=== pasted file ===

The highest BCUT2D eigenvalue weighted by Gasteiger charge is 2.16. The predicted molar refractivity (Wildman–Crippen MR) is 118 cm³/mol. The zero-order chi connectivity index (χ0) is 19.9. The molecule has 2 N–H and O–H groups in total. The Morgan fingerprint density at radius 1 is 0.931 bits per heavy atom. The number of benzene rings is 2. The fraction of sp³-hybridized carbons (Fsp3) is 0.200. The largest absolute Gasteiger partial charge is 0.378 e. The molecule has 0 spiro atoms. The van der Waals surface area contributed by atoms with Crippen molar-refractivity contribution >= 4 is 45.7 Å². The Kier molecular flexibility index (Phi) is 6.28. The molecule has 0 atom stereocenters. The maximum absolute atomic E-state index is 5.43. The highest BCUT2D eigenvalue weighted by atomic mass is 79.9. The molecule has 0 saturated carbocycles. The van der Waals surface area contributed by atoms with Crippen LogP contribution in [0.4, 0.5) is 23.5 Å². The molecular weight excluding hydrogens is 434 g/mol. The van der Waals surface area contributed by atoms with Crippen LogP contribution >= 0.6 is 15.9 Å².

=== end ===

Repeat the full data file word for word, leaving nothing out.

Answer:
The highest BCUT2D eigenvalue weighted by Gasteiger charge is 2.16. The predicted molar refractivity (Wildman–Crippen MR) is 118 cm³/mol. The zero-order chi connectivity index (χ0) is 19.9. The molecule has 2 N–H and O–H groups in total. The Morgan fingerprint density at radius 1 is 0.931 bits per heavy atom. The number of benzene rings is 2. The fraction of sp³-hybridized carbons (Fsp3) is 0.200. The largest absolute Gasteiger partial charge is 0.378 e. The molecule has 0 spiro atoms. The van der Waals surface area contributed by atoms with Crippen molar-refractivity contribution >= 4 is 45.7 Å². The Kier molecular flexibility index (Phi) is 6.28. The molecule has 0 atom stereocenters. The maximum absolute atomic E-state index is 5.43. The highest BCUT2D eigenvalue weighted by atomic mass is 79.9. The molecule has 0 saturated carbocycles. The van der Waals surface area contributed by atoms with Crippen LogP contribution in [0.4, 0.5) is 23.5 Å². The molecular weight excluding hydrogens is 434 g/mol. The van der Waals surface area contributed by atoms with Crippen LogP contribution >= 0.6 is 15.9 Å².